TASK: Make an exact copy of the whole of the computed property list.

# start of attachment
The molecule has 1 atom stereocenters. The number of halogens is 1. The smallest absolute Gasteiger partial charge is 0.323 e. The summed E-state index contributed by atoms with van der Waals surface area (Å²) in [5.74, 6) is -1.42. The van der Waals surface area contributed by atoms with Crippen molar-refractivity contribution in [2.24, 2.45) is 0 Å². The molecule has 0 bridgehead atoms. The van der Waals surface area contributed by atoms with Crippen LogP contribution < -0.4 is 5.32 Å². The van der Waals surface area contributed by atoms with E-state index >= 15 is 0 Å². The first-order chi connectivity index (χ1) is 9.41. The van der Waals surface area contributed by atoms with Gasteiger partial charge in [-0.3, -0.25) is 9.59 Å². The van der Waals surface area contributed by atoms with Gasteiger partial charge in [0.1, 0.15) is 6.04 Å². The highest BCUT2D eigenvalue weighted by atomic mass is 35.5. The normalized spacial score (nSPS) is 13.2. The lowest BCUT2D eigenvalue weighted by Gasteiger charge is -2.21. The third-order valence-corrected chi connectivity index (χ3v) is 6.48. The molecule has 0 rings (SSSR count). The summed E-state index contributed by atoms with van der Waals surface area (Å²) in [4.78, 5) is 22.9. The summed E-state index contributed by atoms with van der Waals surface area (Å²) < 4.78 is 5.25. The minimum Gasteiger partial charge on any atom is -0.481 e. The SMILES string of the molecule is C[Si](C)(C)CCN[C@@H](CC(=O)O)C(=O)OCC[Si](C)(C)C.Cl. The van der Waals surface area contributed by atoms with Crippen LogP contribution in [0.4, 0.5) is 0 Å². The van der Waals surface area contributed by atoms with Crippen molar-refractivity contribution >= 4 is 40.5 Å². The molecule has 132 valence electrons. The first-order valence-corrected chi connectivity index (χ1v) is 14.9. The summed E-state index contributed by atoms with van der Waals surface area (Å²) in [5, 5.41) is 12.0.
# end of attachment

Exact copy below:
The molecule has 1 atom stereocenters. The number of halogens is 1. The smallest absolute Gasteiger partial charge is 0.323 e. The summed E-state index contributed by atoms with van der Waals surface area (Å²) in [5.74, 6) is -1.42. The van der Waals surface area contributed by atoms with Crippen molar-refractivity contribution in [2.24, 2.45) is 0 Å². The molecule has 0 bridgehead atoms. The van der Waals surface area contributed by atoms with Crippen LogP contribution < -0.4 is 5.32 Å². The van der Waals surface area contributed by atoms with E-state index >= 15 is 0 Å². The first-order chi connectivity index (χ1) is 9.41. The van der Waals surface area contributed by atoms with Gasteiger partial charge in [-0.3, -0.25) is 9.59 Å². The van der Waals surface area contributed by atoms with Gasteiger partial charge in [0.1, 0.15) is 6.04 Å². The highest BCUT2D eigenvalue weighted by atomic mass is 35.5. The normalized spacial score (nSPS) is 13.2. The lowest BCUT2D eigenvalue weighted by Gasteiger charge is -2.21. The third-order valence-corrected chi connectivity index (χ3v) is 6.48. The molecule has 0 rings (SSSR count). The summed E-state index contributed by atoms with van der Waals surface area (Å²) in [4.78, 5) is 22.9. The summed E-state index contributed by atoms with van der Waals surface area (Å²) < 4.78 is 5.25. The minimum Gasteiger partial charge on any atom is -0.481 e. The SMILES string of the molecule is C[Si](C)(C)CCN[C@@H](CC(=O)O)C(=O)OCC[Si](C)(C)C.Cl. The van der Waals surface area contributed by atoms with Crippen LogP contribution in [0.4, 0.5) is 0 Å². The van der Waals surface area contributed by atoms with Crippen molar-refractivity contribution >= 4 is 40.5 Å². The molecule has 132 valence electrons. The first-order valence-corrected chi connectivity index (χ1v) is 14.9. The summed E-state index contributed by atoms with van der Waals surface area (Å²) in [5, 5.41) is 12.0.